Optimal detector randomization in cognitive radio receivers in the presence of imperfect sensing decisions
Sezer, Ahmet Dündar
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Please cite this item using this persistent URLhttp://hdl.handle.net/11693/17101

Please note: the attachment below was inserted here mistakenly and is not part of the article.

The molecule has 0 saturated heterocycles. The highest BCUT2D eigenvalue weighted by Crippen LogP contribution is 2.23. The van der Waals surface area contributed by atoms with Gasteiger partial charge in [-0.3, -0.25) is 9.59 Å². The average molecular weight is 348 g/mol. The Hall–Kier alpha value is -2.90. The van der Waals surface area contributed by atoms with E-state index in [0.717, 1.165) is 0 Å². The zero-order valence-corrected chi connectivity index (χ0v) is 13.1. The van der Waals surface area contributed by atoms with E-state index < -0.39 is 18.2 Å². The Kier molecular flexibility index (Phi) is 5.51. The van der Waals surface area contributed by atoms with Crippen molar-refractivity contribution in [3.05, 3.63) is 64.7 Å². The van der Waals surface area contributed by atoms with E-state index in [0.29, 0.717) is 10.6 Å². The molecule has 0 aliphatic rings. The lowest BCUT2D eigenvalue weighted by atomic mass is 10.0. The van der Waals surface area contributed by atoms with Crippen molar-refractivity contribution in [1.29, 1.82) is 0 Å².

In cognitive radio systems, spectrum sensing is one of the crucial tasks to be performed by secondary users in order to limit the interference to primary users. Therefore various spectrum sensing methods have been proposed in the literature. Once secondary users make a sensing decision, they adapt their communication parameters accordingly, which means that they perform communications when the channel is sensed as idle whereas they either do not transmit at all or transmit at a reduced power when the channel is sensed as busy. However, in practical systems, sensing decisions of secondary users are never perfect; hence, there can be cases in which the sensing decision is idle (busy) but primary user activity actually exists (does not exist). Therefore, the optimal design of secondary systems requires the consideration of imperfect sensing decisions. In this thesis, optimal detector randomization is developed for secondary users in a cognitive radio system in the presence of imperfect spectrum sensing decisions. Also, suboptimal detector randomization is proposed under the assumption of perfect sensing decisions. It is shown that the minimum average probability of error can be achieved by employing no more than four maximum a-posteriori probability (MAP) detectors at the secondary receiver. Optimal and suboptimal MAP detectors and generic expressions for their average probability of error are derived in the presence of possible sensing errors. Numerical results are presented and the importance of taking possible sensing errors into account is illustrated in terms of average probability of error optimization.